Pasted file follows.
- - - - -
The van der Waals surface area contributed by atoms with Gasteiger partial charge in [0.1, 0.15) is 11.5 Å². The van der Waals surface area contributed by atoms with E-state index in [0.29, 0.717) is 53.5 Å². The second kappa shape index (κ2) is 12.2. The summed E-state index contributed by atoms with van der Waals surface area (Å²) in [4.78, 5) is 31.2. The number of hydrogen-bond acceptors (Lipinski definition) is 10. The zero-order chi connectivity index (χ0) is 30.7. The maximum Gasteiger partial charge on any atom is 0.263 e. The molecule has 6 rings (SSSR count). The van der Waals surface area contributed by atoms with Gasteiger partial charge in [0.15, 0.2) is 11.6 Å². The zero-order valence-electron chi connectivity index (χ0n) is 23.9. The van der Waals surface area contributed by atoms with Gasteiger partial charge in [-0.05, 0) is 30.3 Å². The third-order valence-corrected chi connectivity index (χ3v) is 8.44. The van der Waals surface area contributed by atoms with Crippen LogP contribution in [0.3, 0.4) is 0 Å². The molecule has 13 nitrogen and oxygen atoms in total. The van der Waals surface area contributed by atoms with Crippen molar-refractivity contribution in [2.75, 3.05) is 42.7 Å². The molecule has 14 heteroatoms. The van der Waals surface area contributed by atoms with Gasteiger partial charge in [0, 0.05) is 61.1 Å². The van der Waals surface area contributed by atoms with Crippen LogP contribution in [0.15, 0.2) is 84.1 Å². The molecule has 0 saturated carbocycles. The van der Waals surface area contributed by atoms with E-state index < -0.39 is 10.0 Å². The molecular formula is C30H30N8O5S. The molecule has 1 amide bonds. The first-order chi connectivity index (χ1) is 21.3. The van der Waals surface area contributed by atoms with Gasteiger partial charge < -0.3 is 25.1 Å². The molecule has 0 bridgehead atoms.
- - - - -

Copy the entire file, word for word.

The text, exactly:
The van der Waals surface area contributed by atoms with Gasteiger partial charge in [0.1, 0.15) is 11.5 Å². The van der Waals surface area contributed by atoms with E-state index in [0.29, 0.717) is 53.5 Å². The second kappa shape index (κ2) is 12.2. The summed E-state index contributed by atoms with van der Waals surface area (Å²) in [4.78, 5) is 31.2. The number of hydrogen-bond acceptors (Lipinski definition) is 10. The zero-order chi connectivity index (χ0) is 30.7. The maximum Gasteiger partial charge on any atom is 0.263 e. The molecule has 6 rings (SSSR count). The van der Waals surface area contributed by atoms with Gasteiger partial charge in [0.15, 0.2) is 11.6 Å². The zero-order valence-electron chi connectivity index (χ0n) is 23.9. The van der Waals surface area contributed by atoms with Gasteiger partial charge in [-0.05, 0) is 30.3 Å². The third-order valence-corrected chi connectivity index (χ3v) is 8.44. The van der Waals surface area contributed by atoms with Crippen LogP contribution in [0.3, 0.4) is 0 Å². The molecule has 13 nitrogen and oxygen atoms in total. The van der Waals surface area contributed by atoms with Crippen molar-refractivity contribution in [2.75, 3.05) is 42.7 Å². The molecule has 14 heteroatoms. The van der Waals surface area contributed by atoms with Gasteiger partial charge in [0, 0.05) is 61.1 Å². The van der Waals surface area contributed by atoms with Crippen LogP contribution in [0.15, 0.2) is 84.1 Å². The molecule has 0 saturated carbocycles. The van der Waals surface area contributed by atoms with E-state index < -0.39 is 10.0 Å². The molecular formula is C30H30N8O5S. The molecule has 1 amide bonds. The first-order chi connectivity index (χ1) is 21.3. The van der Waals surface area contributed by atoms with Gasteiger partial charge < -0.3 is 25.1 Å². The molecule has 0 bridgehead atoms.